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In June of this year, the Appellate Court of Illinois issued an opinion that provided a novel take on the conditional nature of condominium common expense assessments. Condominiums throughout the country are often incorporated and governed by a board that oversees the care, maintenance, and management of commonly owned property. An example of such commonly owned property is a detention basin that handles stormwater that affects common property (and even individual property) within the association. To help maintain this and other commonly owned property, associations commonly assess each homeowner within the association maintenance fees to cover theses costs.
In Spanish Court Two Condominium Ass’n v. Carlson, No. 2-11-0473 (Ill. App. Ct., June 27, 2012), the Appellate Court in Illinois held that while an association may pursue the collection of unpaid assessments via a collections complaint against the homeowner, the homeowner may claim neglect as a defense. That is, the homeowner may justify his or her non-payment of assessments by pointing to the association’s failure to adequately maintain common elements of the community. To be clear, however, the Illinois’ Court allowed this defense only in the instance where the association was seeking relief to possess the homeowner’s property for her failure to pay the required assessments.
Still, this case provides an interesting twist on seemingly settled law. New Jersey courts, for instance, are clear that a homeowner’s duty to pay its common expense assessments is “unconditional.” See Glen v. June, 344 N.J. 371 (App. Div. 2001). New Jersey condominium and homeowner associations act under the belief that even if a disconcerted homeowner takes issue with how the association is being managed and the common elements maintained, that homeowner must pay their assessments regardless of their concerns. Condominium and homeowner association governance is said to be the smallest form of local government. Just as citizens must pay their taxes notwithstanding their disagreement with government policy or management, so must homeowners pay their maintenance fees.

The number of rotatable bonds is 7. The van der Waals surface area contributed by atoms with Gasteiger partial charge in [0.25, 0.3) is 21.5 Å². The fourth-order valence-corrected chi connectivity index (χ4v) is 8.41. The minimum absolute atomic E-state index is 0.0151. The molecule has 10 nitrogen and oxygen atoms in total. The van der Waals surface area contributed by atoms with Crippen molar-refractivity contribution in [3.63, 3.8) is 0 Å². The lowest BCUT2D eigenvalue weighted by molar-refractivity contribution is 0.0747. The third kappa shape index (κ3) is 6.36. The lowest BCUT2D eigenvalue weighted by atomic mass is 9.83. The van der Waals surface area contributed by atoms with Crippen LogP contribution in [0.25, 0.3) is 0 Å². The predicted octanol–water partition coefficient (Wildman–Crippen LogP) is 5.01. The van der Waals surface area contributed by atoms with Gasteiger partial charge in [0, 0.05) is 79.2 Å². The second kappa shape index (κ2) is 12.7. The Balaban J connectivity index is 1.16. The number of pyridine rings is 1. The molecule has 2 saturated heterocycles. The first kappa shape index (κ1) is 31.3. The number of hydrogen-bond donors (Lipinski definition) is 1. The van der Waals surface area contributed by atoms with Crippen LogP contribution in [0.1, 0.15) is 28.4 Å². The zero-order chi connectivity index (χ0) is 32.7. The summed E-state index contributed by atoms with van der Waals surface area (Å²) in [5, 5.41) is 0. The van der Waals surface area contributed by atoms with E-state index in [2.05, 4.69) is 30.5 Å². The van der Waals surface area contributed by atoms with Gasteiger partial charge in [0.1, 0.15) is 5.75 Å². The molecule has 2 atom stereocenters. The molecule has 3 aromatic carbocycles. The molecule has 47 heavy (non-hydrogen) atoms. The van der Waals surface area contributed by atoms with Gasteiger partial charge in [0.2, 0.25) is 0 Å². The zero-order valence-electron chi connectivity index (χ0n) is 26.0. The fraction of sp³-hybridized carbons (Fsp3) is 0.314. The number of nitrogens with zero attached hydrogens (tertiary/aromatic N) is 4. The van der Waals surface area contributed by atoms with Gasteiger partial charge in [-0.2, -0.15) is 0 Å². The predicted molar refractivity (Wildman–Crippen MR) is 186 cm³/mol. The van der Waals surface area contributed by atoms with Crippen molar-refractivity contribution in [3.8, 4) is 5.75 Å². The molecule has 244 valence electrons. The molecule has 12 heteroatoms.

The rationale behind Carlson, however, is that the duty to pay assessments and the duty to maintain the common elements are just an exchange of promises which equates to nothing more than a contract between the homeowner and the association. In the event one party breaches their duty (i.e. duty to maintain common elements), that should excuse the other party’s performance (i.e. duty to pay common expense assessments). What is more is that the Illinois Appellate Court relies heavily on the fact that nowhere does it say that the duty to pay common expense assessments is “absolute.”
If you are on the board of or mange an association, what you should take away from the Carlson ruling is that associations should take all reasonable steps to adequately maintain the common elements and respond to homeowner concerns. Homeowners, on the other hand, should always stay current on their assessments. In the event, a homeowner is concerned about possible neglect by the association, the most proper and effective means of raising those concerns is to bring them before the board while remaining in good standing with respect to maintenance assessments.
Lieberman & Blecher represents numerous condominium, homeowner and commercial community associations throughout New Jersey. Our firm seeks to assist associations in effectively managing their communities and addressing legal issues that they arise. Our attorneys prepare and revise governing documents, analyze maintenance procedures for common elements, and arrange for the efficient collection of maintenance fee delinquencies.